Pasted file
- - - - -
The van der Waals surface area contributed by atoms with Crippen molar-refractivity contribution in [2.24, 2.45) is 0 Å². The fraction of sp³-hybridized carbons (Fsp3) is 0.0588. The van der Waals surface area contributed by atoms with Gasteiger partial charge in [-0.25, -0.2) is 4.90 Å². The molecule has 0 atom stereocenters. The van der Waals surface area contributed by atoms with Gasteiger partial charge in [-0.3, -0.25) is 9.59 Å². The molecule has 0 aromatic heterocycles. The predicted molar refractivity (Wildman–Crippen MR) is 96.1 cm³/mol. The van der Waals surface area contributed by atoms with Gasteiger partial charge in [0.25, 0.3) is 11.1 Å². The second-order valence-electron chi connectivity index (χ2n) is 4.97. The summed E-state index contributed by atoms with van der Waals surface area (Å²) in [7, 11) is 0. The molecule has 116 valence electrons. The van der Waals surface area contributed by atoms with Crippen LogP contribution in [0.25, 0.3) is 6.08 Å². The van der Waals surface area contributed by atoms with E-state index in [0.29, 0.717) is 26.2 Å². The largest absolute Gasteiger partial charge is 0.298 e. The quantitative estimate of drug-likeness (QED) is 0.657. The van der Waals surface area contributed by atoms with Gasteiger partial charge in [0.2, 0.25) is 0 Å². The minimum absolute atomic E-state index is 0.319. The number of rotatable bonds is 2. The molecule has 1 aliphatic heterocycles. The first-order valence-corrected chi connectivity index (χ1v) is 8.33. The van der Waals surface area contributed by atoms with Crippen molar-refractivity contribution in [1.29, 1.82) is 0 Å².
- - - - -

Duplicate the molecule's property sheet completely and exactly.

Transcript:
The van der Waals surface area contributed by atoms with Crippen molar-refractivity contribution in [2.24, 2.45) is 0 Å². The fraction of sp³-hybridized carbons (Fsp3) is 0.0588. The van der Waals surface area contributed by atoms with Gasteiger partial charge in [-0.25, -0.2) is 4.90 Å². The molecule has 0 atom stereocenters. The van der Waals surface area contributed by atoms with Gasteiger partial charge in [-0.3, -0.25) is 9.59 Å². The molecule has 0 aromatic heterocycles. The predicted molar refractivity (Wildman–Crippen MR) is 96.1 cm³/mol. The van der Waals surface area contributed by atoms with Gasteiger partial charge in [0.25, 0.3) is 11.1 Å². The second-order valence-electron chi connectivity index (χ2n) is 4.97. The summed E-state index contributed by atoms with van der Waals surface area (Å²) in [7, 11) is 0. The molecule has 116 valence electrons. The van der Waals surface area contributed by atoms with Crippen LogP contribution in [0.25, 0.3) is 6.08 Å². The van der Waals surface area contributed by atoms with E-state index in [0.29, 0.717) is 26.2 Å². The largest absolute Gasteiger partial charge is 0.298 e. The quantitative estimate of drug-likeness (QED) is 0.657. The van der Waals surface area contributed by atoms with Gasteiger partial charge in [0.2, 0.25) is 0 Å². The minimum absolute atomic E-state index is 0.319. The number of rotatable bonds is 2. The molecule has 1 aliphatic heterocycles. The first-order valence-corrected chi connectivity index (χ1v) is 8.33. The van der Waals surface area contributed by atoms with Crippen molar-refractivity contribution in [1.29, 1.82) is 0 Å².